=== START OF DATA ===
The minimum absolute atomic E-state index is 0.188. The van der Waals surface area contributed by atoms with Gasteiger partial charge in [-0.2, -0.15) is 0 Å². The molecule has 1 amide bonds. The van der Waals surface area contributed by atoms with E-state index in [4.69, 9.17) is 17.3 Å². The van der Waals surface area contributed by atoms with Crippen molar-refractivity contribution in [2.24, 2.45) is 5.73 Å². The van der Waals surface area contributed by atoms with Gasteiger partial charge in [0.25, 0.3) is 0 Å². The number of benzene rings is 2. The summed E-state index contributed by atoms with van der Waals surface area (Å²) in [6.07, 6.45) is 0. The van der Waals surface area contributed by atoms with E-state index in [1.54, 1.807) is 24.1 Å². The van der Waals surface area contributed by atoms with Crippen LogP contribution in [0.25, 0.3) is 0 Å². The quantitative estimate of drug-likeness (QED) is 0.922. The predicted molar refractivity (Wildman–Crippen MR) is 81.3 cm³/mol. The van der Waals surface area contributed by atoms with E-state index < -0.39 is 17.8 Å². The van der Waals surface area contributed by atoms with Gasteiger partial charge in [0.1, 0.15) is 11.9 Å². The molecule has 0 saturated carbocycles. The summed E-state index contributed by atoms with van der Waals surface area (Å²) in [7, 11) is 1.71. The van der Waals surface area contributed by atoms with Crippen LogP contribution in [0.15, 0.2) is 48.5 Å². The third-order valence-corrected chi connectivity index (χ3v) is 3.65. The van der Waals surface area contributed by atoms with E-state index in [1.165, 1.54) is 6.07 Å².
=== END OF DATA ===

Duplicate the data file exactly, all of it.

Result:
The minimum absolute atomic E-state index is 0.188. The van der Waals surface area contributed by atoms with Gasteiger partial charge in [-0.2, -0.15) is 0 Å². The molecule has 1 amide bonds. The van der Waals surface area contributed by atoms with E-state index in [4.69, 9.17) is 17.3 Å². The van der Waals surface area contributed by atoms with Crippen molar-refractivity contribution in [2.24, 2.45) is 5.73 Å². The van der Waals surface area contributed by atoms with Gasteiger partial charge in [0.25, 0.3) is 0 Å². The number of benzene rings is 2. The summed E-state index contributed by atoms with van der Waals surface area (Å²) in [6.07, 6.45) is 0. The van der Waals surface area contributed by atoms with E-state index in [1.54, 1.807) is 24.1 Å². The van der Waals surface area contributed by atoms with Crippen LogP contribution in [0.25, 0.3) is 0 Å². The quantitative estimate of drug-likeness (QED) is 0.922. The predicted molar refractivity (Wildman–Crippen MR) is 81.3 cm³/mol. The van der Waals surface area contributed by atoms with E-state index < -0.39 is 17.8 Å². The van der Waals surface area contributed by atoms with Gasteiger partial charge in [0.1, 0.15) is 11.9 Å². The molecule has 0 saturated carbocycles. The summed E-state index contributed by atoms with van der Waals surface area (Å²) in [7, 11) is 1.71. The van der Waals surface area contributed by atoms with Crippen LogP contribution in [0.15, 0.2) is 48.5 Å². The third-order valence-corrected chi connectivity index (χ3v) is 3.65. The van der Waals surface area contributed by atoms with E-state index in [1.165, 1.54) is 6.07 Å².